InsideStats

Click tabs above to see school stats

At a glance

Shared campus? No

This school is in its own building.

Number of Students 791

Average Daily Attendance 96%

Students at this school

Asian

  
10%

Black

  
2%

Hispanic

  
9%

White

  
71%

Free Lunch

  
5%

Special ed

  
17%

English Language Learners

  
2%

Safety & vibe

ARE KIDS
NICE?

How many teachers say bullying is a problem at school?

5% 17% CITYWIDE AVERAGE

How many teachers say order and discipline are maintained in the school?

100% 83% CITYWIDE AVERAGE

ARE CLASSES BIG?

Number of students in an average kindergarten class

25 23 CITYWIDE AVERAGE

Number of students in an average fifth grade class

29 26 CITYWIDE AVERAGE

DO TEACHERS LIKE THE SCHOOL?

How many teachers say the principal is an effective manager?

98% 80% CITYWIDE AVERAGE

How many teachers would recommend this school to other parents?

100% 83% CITYWIDE AVERAGE

Attendance

How many students are chronically absent?

5% 22% CITYWIDE AVERAGE

Academics

How many teachers say this school offers enough programs, classes and activities to keep students engaged?

100% 84% CITYWIDE AVERAGE

How many teachers say this school does a good job teaching social-emotional skills?

98% 88% CITYWIDE AVERAGE

How many teachers say this school does a good job teaching organizational and study skills?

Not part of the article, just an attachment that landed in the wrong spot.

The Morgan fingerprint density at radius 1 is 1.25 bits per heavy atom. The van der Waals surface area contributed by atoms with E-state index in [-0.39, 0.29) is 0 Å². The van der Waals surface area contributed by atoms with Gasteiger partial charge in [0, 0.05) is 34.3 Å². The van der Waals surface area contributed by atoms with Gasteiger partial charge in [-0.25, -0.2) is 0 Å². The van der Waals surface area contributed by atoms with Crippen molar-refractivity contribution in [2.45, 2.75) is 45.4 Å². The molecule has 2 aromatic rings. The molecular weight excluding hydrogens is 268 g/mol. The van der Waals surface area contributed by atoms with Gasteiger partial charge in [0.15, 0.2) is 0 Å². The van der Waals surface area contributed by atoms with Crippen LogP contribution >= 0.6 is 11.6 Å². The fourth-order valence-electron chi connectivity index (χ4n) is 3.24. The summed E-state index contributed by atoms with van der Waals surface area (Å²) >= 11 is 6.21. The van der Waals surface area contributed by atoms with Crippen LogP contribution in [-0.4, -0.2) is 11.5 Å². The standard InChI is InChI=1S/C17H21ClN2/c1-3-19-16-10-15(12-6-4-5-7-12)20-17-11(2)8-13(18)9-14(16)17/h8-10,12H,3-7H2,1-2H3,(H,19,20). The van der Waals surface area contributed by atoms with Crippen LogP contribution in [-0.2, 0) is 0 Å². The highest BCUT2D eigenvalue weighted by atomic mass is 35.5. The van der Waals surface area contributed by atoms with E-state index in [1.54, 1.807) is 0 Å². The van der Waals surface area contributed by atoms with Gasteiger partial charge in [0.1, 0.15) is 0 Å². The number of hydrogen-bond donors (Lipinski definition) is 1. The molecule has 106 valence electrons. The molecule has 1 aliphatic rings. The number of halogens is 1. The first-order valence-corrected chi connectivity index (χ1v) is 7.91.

100% 91% CITYWIDE AVERAGE

Percent of 3rd, 4th & 5th graders who scored 3 or 4 on the state math exam

81% 38% CITYWIDE AVERAGE

Percent of 3rd, 4th & 5th graders who scored 3 or 4 on the state ela exam

72% 29% CITYWIDE AVERAGE

Percent of 4th graders who scored 3 or 4 on the state science exam

100% 86% CITYWIDE AVERAGE

Parents

Are parents involved?

How many parents responded to the school survey?

67% 68% CITYWIDE AVERAGE

How many parents say they attended at least one pta meeting in the last school year?

73% 72% CITYWIDE AVERAGE

Does the school encourage family involvement?

How many parents say they were invited to an event at the school at least 3 times in the last school year?

96% 75% CITYWIDE AVERAGE

Do parents like the school?

How many parents would recommend this school to other parents?

99% 94% CITYWIDE AVERAGE

Special ed & ELL

How well does this school serve students with disabilities?

Percent of self-contained students who scored 3 or 4 on the state math exam:

NA 5% CITYWIDE AVERAGE

Percent of self-contained students who scored 3 or 4 on the state ELA exam:

NA 2% CITYWIDE AVERAGE

Percent of ICT students who scored 3 or 4 on the state math exam:

33% 13% CITYWIDE AVERAGE

Percent of ICT students who scored 3 or 4 on the state ELA exam:

33% 7% CITYWIDE AVERAGE

Percent of SETSS students who scored 3 or 4 on the state math exam:

44% 11% CITYWIDE AVERAGE

Percent of SETSS students who scored 3 or 4 on the state ELA exam:

33% 7% CITYWIDE AVERAGE

How many parents say students with disabilities are included in all activities?

96% 98% CITYWIDE AVERAGE

How many teachers say students with special needs are educated in the least restrictive environment appropriate?

100% 89% CITYWIDE AVERAGE

How many parents of students with ieps say this school offers a wide enough variety of services and activities for their children’s needs?

90% 89% CITYWIDE AVERAGE

How well does this school serve English language learners?

Percent of ell students who scored 3 or 4 on the state ELA exam:

17% 6% CITYWIDE AVERAGE

Percent of former ell students who scored 3 or 4 on the state ELA exam:

67% 27% CITYWIDE AVERAGE

How many teachers say this school ensures that ells receive the same curriculum as non-ells with appropriate suppports?

98% 90% CITYWIDE AVERAGE